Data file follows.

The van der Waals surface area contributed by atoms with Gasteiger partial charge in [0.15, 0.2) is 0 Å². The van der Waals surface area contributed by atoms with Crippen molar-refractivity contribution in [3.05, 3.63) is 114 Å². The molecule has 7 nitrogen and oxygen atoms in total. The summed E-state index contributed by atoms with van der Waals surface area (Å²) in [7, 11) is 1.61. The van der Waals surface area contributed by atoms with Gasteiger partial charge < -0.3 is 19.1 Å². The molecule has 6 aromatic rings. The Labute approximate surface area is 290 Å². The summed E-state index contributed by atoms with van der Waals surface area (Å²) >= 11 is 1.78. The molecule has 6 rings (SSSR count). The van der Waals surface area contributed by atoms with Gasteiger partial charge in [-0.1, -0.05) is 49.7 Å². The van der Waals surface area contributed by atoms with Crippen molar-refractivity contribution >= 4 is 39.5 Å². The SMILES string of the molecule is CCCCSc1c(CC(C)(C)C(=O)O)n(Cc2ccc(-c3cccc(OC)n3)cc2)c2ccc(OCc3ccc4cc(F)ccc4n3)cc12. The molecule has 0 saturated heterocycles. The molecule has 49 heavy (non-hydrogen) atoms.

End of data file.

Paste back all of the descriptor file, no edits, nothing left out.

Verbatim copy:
The van der Waals surface area contributed by atoms with Gasteiger partial charge in [0.15, 0.2) is 0 Å². The van der Waals surface area contributed by atoms with Crippen molar-refractivity contribution in [3.05, 3.63) is 114 Å². The molecule has 7 nitrogen and oxygen atoms in total. The summed E-state index contributed by atoms with van der Waals surface area (Å²) in [7, 11) is 1.61. The van der Waals surface area contributed by atoms with Gasteiger partial charge < -0.3 is 19.1 Å². The molecule has 6 aromatic rings. The Labute approximate surface area is 290 Å². The summed E-state index contributed by atoms with van der Waals surface area (Å²) >= 11 is 1.78. The molecule has 6 rings (SSSR count). The van der Waals surface area contributed by atoms with Gasteiger partial charge in [-0.1, -0.05) is 49.7 Å². The van der Waals surface area contributed by atoms with Crippen molar-refractivity contribution >= 4 is 39.5 Å². The SMILES string of the molecule is CCCCSc1c(CC(C)(C)C(=O)O)n(Cc2ccc(-c3cccc(OC)n3)cc2)c2ccc(OCc3ccc4cc(F)ccc4n3)cc12. The molecule has 0 saturated heterocycles. The molecule has 49 heavy (non-hydrogen) atoms.